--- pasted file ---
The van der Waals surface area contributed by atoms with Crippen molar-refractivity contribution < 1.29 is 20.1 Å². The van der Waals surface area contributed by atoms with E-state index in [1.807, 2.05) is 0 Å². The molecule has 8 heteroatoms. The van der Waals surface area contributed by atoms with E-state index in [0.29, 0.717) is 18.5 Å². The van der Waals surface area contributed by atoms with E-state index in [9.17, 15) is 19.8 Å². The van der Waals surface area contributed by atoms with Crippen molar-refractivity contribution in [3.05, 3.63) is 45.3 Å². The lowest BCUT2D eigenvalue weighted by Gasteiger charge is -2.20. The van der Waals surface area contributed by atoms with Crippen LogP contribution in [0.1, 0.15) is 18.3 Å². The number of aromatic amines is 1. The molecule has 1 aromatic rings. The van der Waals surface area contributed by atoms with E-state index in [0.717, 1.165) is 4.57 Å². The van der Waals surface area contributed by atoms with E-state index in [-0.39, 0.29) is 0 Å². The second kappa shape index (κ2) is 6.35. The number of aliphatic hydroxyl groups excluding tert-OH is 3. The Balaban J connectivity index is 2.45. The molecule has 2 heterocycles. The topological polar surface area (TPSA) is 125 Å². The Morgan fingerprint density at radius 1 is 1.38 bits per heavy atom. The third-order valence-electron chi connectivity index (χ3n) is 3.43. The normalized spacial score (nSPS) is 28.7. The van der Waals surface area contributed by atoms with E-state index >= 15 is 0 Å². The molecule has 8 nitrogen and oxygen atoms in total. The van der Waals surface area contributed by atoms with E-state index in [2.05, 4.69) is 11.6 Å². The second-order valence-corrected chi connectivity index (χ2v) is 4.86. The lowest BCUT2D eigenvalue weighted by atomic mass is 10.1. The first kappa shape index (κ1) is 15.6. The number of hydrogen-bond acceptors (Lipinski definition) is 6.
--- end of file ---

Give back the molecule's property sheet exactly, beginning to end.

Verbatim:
The van der Waals surface area contributed by atoms with Crippen molar-refractivity contribution < 1.29 is 20.1 Å². The van der Waals surface area contributed by atoms with E-state index in [1.807, 2.05) is 0 Å². The molecule has 8 heteroatoms. The van der Waals surface area contributed by atoms with E-state index in [0.29, 0.717) is 18.5 Å². The van der Waals surface area contributed by atoms with E-state index in [9.17, 15) is 19.8 Å². The van der Waals surface area contributed by atoms with Crippen molar-refractivity contribution in [3.05, 3.63) is 45.3 Å². The lowest BCUT2D eigenvalue weighted by Gasteiger charge is -2.20. The van der Waals surface area contributed by atoms with Crippen LogP contribution in [0.1, 0.15) is 18.3 Å². The number of aromatic amines is 1. The molecule has 1 aromatic rings. The van der Waals surface area contributed by atoms with E-state index in [0.717, 1.165) is 4.57 Å². The van der Waals surface area contributed by atoms with E-state index in [-0.39, 0.29) is 0 Å². The second kappa shape index (κ2) is 6.35. The number of aliphatic hydroxyl groups excluding tert-OH is 3. The Balaban J connectivity index is 2.45. The molecule has 2 heterocycles. The topological polar surface area (TPSA) is 125 Å². The Morgan fingerprint density at radius 1 is 1.38 bits per heavy atom. The third-order valence-electron chi connectivity index (χ3n) is 3.43. The normalized spacial score (nSPS) is 28.7. The van der Waals surface area contributed by atoms with E-state index >= 15 is 0 Å². The molecule has 8 nitrogen and oxygen atoms in total. The van der Waals surface area contributed by atoms with E-state index in [2.05, 4.69) is 11.6 Å². The second-order valence-corrected chi connectivity index (χ2v) is 4.86. The lowest BCUT2D eigenvalue weighted by atomic mass is 10.1. The first kappa shape index (κ1) is 15.6. The number of hydrogen-bond acceptors (Lipinski definition) is 6.